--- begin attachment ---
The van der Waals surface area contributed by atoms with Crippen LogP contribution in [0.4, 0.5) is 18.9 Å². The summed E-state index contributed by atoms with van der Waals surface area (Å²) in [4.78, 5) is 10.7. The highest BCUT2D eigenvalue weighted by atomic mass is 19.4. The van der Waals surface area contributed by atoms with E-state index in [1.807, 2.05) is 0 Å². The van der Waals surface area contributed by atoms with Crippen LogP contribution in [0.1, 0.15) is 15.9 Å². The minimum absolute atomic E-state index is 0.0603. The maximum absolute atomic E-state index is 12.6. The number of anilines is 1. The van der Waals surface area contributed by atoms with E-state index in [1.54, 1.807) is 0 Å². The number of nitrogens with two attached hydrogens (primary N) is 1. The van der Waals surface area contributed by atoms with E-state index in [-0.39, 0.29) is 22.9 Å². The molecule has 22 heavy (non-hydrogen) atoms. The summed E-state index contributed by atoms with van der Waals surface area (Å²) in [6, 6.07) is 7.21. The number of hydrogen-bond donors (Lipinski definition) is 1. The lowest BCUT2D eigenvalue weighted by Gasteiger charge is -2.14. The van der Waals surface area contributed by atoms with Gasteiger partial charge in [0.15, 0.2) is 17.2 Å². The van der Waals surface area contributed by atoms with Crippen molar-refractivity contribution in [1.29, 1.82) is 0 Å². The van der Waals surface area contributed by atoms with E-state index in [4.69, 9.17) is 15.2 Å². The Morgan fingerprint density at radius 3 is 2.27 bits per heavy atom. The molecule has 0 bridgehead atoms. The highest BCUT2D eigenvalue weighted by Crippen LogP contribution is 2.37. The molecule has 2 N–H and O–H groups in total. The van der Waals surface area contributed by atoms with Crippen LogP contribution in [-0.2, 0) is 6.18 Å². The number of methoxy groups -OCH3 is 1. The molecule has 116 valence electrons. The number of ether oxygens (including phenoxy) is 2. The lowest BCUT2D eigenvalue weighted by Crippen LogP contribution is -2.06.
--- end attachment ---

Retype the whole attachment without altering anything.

The van der Waals surface area contributed by atoms with Crippen LogP contribution in [0.4, 0.5) is 18.9 Å². The summed E-state index contributed by atoms with van der Waals surface area (Å²) in [4.78, 5) is 10.7. The highest BCUT2D eigenvalue weighted by atomic mass is 19.4. The van der Waals surface area contributed by atoms with E-state index in [1.807, 2.05) is 0 Å². The van der Waals surface area contributed by atoms with Crippen LogP contribution in [0.1, 0.15) is 15.9 Å². The minimum absolute atomic E-state index is 0.0603. The maximum absolute atomic E-state index is 12.6. The number of anilines is 1. The van der Waals surface area contributed by atoms with E-state index in [1.54, 1.807) is 0 Å². The number of nitrogens with two attached hydrogens (primary N) is 1. The van der Waals surface area contributed by atoms with E-state index in [-0.39, 0.29) is 22.9 Å². The molecule has 22 heavy (non-hydrogen) atoms. The summed E-state index contributed by atoms with van der Waals surface area (Å²) in [6, 6.07) is 7.21. The number of hydrogen-bond donors (Lipinski definition) is 1. The lowest BCUT2D eigenvalue weighted by Gasteiger charge is -2.14. The van der Waals surface area contributed by atoms with Gasteiger partial charge in [0.15, 0.2) is 17.2 Å². The van der Waals surface area contributed by atoms with Crippen molar-refractivity contribution in [1.29, 1.82) is 0 Å². The van der Waals surface area contributed by atoms with E-state index in [4.69, 9.17) is 15.2 Å². The Morgan fingerprint density at radius 3 is 2.27 bits per heavy atom. The molecule has 0 bridgehead atoms. The highest BCUT2D eigenvalue weighted by Crippen LogP contribution is 2.37. The molecule has 2 N–H and O–H groups in total. The van der Waals surface area contributed by atoms with Crippen LogP contribution in [-0.2, 0) is 6.18 Å². The number of methoxy groups -OCH3 is 1. The molecule has 116 valence electrons. The number of ether oxygens (including phenoxy) is 2. The lowest BCUT2D eigenvalue weighted by Crippen LogP contribution is -2.06.